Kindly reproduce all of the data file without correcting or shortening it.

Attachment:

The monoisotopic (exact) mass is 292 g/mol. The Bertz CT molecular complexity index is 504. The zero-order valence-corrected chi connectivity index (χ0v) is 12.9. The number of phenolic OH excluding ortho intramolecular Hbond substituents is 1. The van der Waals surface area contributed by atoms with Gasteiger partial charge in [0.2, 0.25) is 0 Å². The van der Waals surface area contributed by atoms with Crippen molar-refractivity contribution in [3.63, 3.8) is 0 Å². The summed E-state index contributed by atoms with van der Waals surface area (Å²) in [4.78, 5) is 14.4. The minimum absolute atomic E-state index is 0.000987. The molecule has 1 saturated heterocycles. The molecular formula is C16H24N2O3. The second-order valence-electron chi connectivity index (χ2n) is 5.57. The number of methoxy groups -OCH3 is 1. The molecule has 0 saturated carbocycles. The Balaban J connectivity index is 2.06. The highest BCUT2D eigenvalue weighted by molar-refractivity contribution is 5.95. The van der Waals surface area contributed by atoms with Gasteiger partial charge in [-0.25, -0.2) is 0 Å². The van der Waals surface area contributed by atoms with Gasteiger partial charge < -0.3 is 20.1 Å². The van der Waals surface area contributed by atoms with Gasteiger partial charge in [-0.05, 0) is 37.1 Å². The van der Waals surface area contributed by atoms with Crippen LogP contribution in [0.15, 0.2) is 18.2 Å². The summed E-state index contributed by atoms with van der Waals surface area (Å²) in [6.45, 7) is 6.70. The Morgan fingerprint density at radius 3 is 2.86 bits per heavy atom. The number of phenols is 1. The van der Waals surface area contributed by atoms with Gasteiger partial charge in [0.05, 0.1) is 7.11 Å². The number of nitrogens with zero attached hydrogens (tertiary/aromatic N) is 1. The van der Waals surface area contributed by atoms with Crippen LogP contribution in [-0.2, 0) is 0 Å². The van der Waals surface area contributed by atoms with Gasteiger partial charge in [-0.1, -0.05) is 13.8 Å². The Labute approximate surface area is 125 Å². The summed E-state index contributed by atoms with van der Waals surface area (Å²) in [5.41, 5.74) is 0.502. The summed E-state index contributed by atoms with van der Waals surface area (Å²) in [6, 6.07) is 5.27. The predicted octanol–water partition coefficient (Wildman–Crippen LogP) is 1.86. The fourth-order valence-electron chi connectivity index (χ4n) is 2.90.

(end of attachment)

The monoisotopic (exact) mass is 292 g/mol. The Bertz CT molecular complexity index is 504. The zero-order valence-corrected chi connectivity index (χ0v) is 12.9. The number of phenolic OH excluding ortho intramolecular Hbond substituents is 1. The van der Waals surface area contributed by atoms with Gasteiger partial charge in [0.2, 0.25) is 0 Å². The van der Waals surface area contributed by atoms with Crippen molar-refractivity contribution in [3.63, 3.8) is 0 Å². The summed E-state index contributed by atoms with van der Waals surface area (Å²) in [4.78, 5) is 14.4. The minimum absolute atomic E-state index is 0.000987. The molecule has 1 saturated heterocycles. The molecular formula is C16H24N2O3. The second-order valence-electron chi connectivity index (χ2n) is 5.57. The number of methoxy groups -OCH3 is 1. The molecule has 0 saturated carbocycles. The Balaban J connectivity index is 2.06. The highest BCUT2D eigenvalue weighted by molar-refractivity contribution is 5.95. The van der Waals surface area contributed by atoms with Gasteiger partial charge in [-0.25, -0.2) is 0 Å². The van der Waals surface area contributed by atoms with Gasteiger partial charge < -0.3 is 20.1 Å². The van der Waals surface area contributed by atoms with Gasteiger partial charge in [-0.05, 0) is 37.1 Å². The van der Waals surface area contributed by atoms with Crippen LogP contribution in [0.15, 0.2) is 18.2 Å². The summed E-state index contributed by atoms with van der Waals surface area (Å²) in [6.45, 7) is 6.70. The Morgan fingerprint density at radius 3 is 2.86 bits per heavy atom. The number of phenols is 1. The van der Waals surface area contributed by atoms with Gasteiger partial charge in [0.05, 0.1) is 7.11 Å². The number of nitrogens with zero attached hydrogens (tertiary/aromatic N) is 1. The van der Waals surface area contributed by atoms with Crippen LogP contribution in [-0.2, 0) is 0 Å². The van der Waals surface area contributed by atoms with Gasteiger partial charge in [-0.1, -0.05) is 13.8 Å². The Labute approximate surface area is 125 Å². The summed E-state index contributed by atoms with van der Waals surface area (Å²) in [5.41, 5.74) is 0.502. The summed E-state index contributed by atoms with van der Waals surface area (Å²) in [6, 6.07) is 5.27. The predicted octanol–water partition coefficient (Wildman–Crippen LogP) is 1.86. The fourth-order valence-electron chi connectivity index (χ4n) is 2.90.